Hedo Turkoglu of the Orlando Magic encourages the fans at the Amway Arena to cheer during the final minutes of the Magic's 102-92 win over the Toronto Raptors on Monday night.
Photo by John Raoux, the Associated Press
I've run out of things to say about this team, which is probably good, because I screamed myself hoarse along with 17,518 other fans at the Amway Arena. And after 12 excruciatingly long, cruel years of futility, disappointment, and waiting we finally did it: We won a playoff series.
After squandering an early 10-2 lead and sleepwalking through the first half, we came out strong in the third quarter and held the Raptors to just 18 points in the period. We fought for rebounds, contested every shot, and worked hard on our end, turning a one-point halftime deficit into a six-point lead heading into the fourth quarter, which we dominated, thanks in large part to the incredible crowd at Amway Arena. It's not as though we caught some lucky breaks, or that our guys hit lucky shots, or that Toronto affixed a stamp on this game and mailed it in: we earned this win, and it feels good. Real good.
Honestly, is there anything negative we can say about this team after watching its performance in this series? We still have trouble with turnovers, committing too many while not forcing enough on the other end, and our three-point shooting has been well below average, but the gutsy performances by each and every player have offset those deficiencies.
- Dwight Howard's final averages for this series: 22.6 points, 18.2 rebounds, and 3.8 blocks. He continues to amaze, and the only thing he's changed is his attitude. He's simply working harder. Stan Van Gundy mentioned it in his postgame comments: not once since the Magic began preparing for the playoffs, beginning with the first night the team studied film of the Raptors, has Van Gundy had to reprimand Dwight for not focusing like he should.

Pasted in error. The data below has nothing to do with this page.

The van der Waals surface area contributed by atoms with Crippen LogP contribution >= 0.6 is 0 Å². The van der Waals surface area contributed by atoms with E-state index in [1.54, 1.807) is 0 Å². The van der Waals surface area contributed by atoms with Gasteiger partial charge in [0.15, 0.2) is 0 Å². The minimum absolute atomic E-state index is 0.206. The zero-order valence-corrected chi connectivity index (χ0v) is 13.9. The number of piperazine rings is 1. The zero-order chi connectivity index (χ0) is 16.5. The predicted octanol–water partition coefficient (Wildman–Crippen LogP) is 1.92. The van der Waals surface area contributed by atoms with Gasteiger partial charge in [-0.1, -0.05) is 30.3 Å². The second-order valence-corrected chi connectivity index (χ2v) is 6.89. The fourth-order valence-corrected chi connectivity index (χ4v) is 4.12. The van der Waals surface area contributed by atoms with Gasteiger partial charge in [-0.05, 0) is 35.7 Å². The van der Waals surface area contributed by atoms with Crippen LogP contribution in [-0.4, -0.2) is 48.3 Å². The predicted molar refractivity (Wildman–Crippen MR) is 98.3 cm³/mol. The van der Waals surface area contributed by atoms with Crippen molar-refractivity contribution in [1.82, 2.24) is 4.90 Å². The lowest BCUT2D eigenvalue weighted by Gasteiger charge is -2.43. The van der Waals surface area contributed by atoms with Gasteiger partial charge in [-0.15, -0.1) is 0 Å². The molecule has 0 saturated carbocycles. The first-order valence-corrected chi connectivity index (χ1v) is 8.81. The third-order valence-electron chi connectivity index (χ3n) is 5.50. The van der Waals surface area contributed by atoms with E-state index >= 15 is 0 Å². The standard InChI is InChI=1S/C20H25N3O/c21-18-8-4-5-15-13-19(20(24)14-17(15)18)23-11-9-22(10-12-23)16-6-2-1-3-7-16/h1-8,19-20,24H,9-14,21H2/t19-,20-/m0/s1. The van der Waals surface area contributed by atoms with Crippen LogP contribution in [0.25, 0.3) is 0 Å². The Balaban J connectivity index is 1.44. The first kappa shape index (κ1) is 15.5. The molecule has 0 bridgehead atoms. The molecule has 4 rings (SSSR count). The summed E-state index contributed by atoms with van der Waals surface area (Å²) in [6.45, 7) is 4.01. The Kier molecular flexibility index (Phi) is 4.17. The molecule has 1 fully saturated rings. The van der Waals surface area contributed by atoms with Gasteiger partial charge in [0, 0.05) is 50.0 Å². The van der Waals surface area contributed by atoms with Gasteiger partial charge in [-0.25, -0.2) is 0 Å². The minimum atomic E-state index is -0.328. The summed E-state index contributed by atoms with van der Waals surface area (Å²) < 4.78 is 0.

- I'm at a loss to explain Rashard Lewis. We sign him for three-point shooting and floor spacing, but this series he stunk it up from long distance, but made up for it by crashing the boards. He had 13 tonight, matching the season-high total he posted in the Game Four win. That's back-to-back double-doubles for Rashard Lewis. Okay, he's a 6'10" forward, he should rebound that well in his sleep, whoop-de-do. But he reached double-figures in rebounding just twice in 81 regular season games. So yes, let's commend him for his willingness to battle for loose balls.
- Jameer Nelson's assists went down (4.8 this series compared to 5.3 in the regular season) but his shooting went up, and I mean way up, as he made the Raptors pay for leaving him open to double-team Dwight Howard. I don't expect him to shoot 58% from the field over the course of a whole season, but there's no reason why he can't average even 15 points per game next year. He's leading this team emotionally, as he should, and is making a strong case that he indeed deserved the 5-year, $35 million contract extension he signed prior to this season.
I think we might have earned the mantle of "Team No One Wants to Face" in the Eastern Conference for the rest of these playoffs.
And we're just in Year One of the Dwight/Rashard/Hedo/Jameer/Van Gundy Era.
And our three-pointers will drop in eventually.
And we're the first team to advance in the playoffs this year, one year to the day after being the first team KO'd in the first round last season.
Let's take some time to enjoy this series win, our first in 12 years, and to express our appreciation for the guys who brought it to us.
And, uh, for those of you who are interested: tickets for Round Two (!) go on sale Wednesday morning.
One last thing: if I were mean spirited, I would have titled this recap "Lame Canada!", but that would have been unfair to the Raptors, who played hard, and to their fans, who are a classy bunch.